JORGE HURTADO, MD: I will primarily use nivolumab/ipilimumab. There are some data also that you can restage the patient after 2 cycles.4 If there hasn’t been a response, you can drop the ipilimumab because the likelihood of response will be a lot less. But I will give a chance to nivolumab/ipilimumab based on the [slightly] superior response rate [vs nivolumab/relatlimab], and more maturity of the data.2,3

SALAMA: Good points. I think everyone’s made the points that we’re all thinking about, trying to weigh risk and benefit when we’re making decisions in clinic.


  • Beyond the absence of an actionable BRAF mutation, what factors influence the first-line selection of immune monotherapy versus dual immunotherapy in a patient such as this?

SALAMA: It seems like this is a group that is in favor of a dual checkpoint inhibitor therapy. What are the factors that go into your decision making for monotherapy vs dual immunotherapy? We’ve listed some things that we take into account, but how you make these decisions?

In my own practice, it certainly mirrors what many people here have talked about, favoring dual checkpoint inhibitor therapy…. The group that we now treat with monotherapy has become less and less common, based on some of the data. Although I think there are certain situations where monotherapy still may be warranted. Comorbidities…for example, underlying autoimmune disorders or other things where we might be worried about an increased risk of adverse events, depending on site of disease and extent of disease. Age of the patient can sometimes influence that. I’ve personally treated a few patients well into their 90s, and that’s an extreme example. Those are patients where I may be more likely to use monotherapy vs dual checkpoint inhibitor therapy.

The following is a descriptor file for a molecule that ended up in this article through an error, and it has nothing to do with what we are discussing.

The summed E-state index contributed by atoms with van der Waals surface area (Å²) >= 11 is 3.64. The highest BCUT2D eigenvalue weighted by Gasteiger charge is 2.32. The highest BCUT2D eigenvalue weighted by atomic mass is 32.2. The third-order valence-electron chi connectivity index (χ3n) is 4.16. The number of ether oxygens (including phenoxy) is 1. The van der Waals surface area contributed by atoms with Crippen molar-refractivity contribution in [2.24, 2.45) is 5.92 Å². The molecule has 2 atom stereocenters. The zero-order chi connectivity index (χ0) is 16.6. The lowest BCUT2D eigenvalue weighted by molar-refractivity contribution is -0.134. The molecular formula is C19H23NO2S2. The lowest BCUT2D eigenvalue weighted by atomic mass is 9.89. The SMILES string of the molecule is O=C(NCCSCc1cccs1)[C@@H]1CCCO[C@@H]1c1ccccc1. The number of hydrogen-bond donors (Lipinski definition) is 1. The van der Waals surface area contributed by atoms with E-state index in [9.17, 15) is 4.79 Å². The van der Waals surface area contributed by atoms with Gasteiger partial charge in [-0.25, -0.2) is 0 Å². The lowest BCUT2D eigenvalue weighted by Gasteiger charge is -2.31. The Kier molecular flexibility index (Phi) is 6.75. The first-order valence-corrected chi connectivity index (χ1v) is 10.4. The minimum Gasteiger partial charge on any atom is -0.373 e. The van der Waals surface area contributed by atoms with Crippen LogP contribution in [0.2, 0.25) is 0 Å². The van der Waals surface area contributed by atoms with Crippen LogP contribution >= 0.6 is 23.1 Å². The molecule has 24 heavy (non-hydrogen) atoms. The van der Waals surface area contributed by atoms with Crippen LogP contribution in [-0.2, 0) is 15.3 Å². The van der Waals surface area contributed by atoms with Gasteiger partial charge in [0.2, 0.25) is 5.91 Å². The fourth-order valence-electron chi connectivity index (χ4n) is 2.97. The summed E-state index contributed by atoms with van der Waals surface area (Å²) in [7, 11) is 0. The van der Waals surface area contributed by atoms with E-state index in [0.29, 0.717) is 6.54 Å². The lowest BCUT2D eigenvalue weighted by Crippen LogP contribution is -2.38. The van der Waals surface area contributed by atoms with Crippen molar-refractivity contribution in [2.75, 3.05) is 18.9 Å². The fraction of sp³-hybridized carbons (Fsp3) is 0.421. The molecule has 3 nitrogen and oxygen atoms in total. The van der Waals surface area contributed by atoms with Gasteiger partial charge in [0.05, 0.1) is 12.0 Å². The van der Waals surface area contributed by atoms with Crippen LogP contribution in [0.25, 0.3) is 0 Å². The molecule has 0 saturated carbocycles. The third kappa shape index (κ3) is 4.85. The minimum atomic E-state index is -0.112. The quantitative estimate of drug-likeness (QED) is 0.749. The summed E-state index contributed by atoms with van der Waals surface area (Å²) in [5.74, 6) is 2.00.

TRAN: In the past, in patients who are frail, I would lean toward monotherapy, like pembrolizumab [Keytruda]. I think nivolumab/relatlimab is, from my experience, very tolerable so I’m leaning toward that direction now.

NEGRET: [With] high LDH or higher tumor burden, I’m even more willing to do dual immunotherapy. Also, I think if they have the BRAF mutation, they seem to do better if they have dual immunotherapy. There are some data saying that.2

SALAMA: Yes, there are [data] on different subgroups.

NEGRET: So if they’re wild-type, have low LDH, have low tumor burden, or they’re older, you might consider monotherapy more in that type of patient. But in general, default is the doublet unless somebody needs monotherapy for those other reasons that you state [such as] comorbidities.

SALAMA: That’s a great point. We could talk for hours on why there’s not a biomarker for selecting immunotherapy, [but] I don’t use PD-L1 or LAG-3 expression in melanoma. PD-L1 expression is predictive, but it’s not adequate to select 1 type of therapy over another. It sounds like most [physicians] are not using that, which is good to hear.


1. Lebbe C, Meyer N, Mortier L, et al. Two dosing regimens of nivolumab (NIVO) plus ipilimumab (IPI) for advanced (adv) melanoma: Three-year results of CheckMate 511. J Clin Oncol. 2021;39(suppl 15):9516. doi:10.1200/JCO.2021.39.15_suppl.9516

2. Tawbi HA, Schadendorf D, Lipson EJ, et al. Relatlimab and nivolumab versus nivolumab in untreated advanced melanoma. N Engl J Med. 2022;386(1):24-34. doi:10.1056/NEJMoa2109970

3. Wolchok JD, Chiarion-Sileni V, Gonzalez R, et al. Long-term outcomes with nivolumab plus ipilimumab or nivolumab alone versus ipilimumab in patients with advanced melanoma. J Clin Oncol. 2022;40(2):127-137. doi:10.1200/JCO.21.02229

4. Postow MA, Goldman DA, Shoushtari AN, et al. Adaptive dosing of nivolumab + ipilimumab immunotherapy based upon early, interim radiographic assessment in advanced melanoma (The ADAPT-IT Study). J Clin Oncol. 2022;40(10):1059-1067. doi:10.1200/JCO.21.01570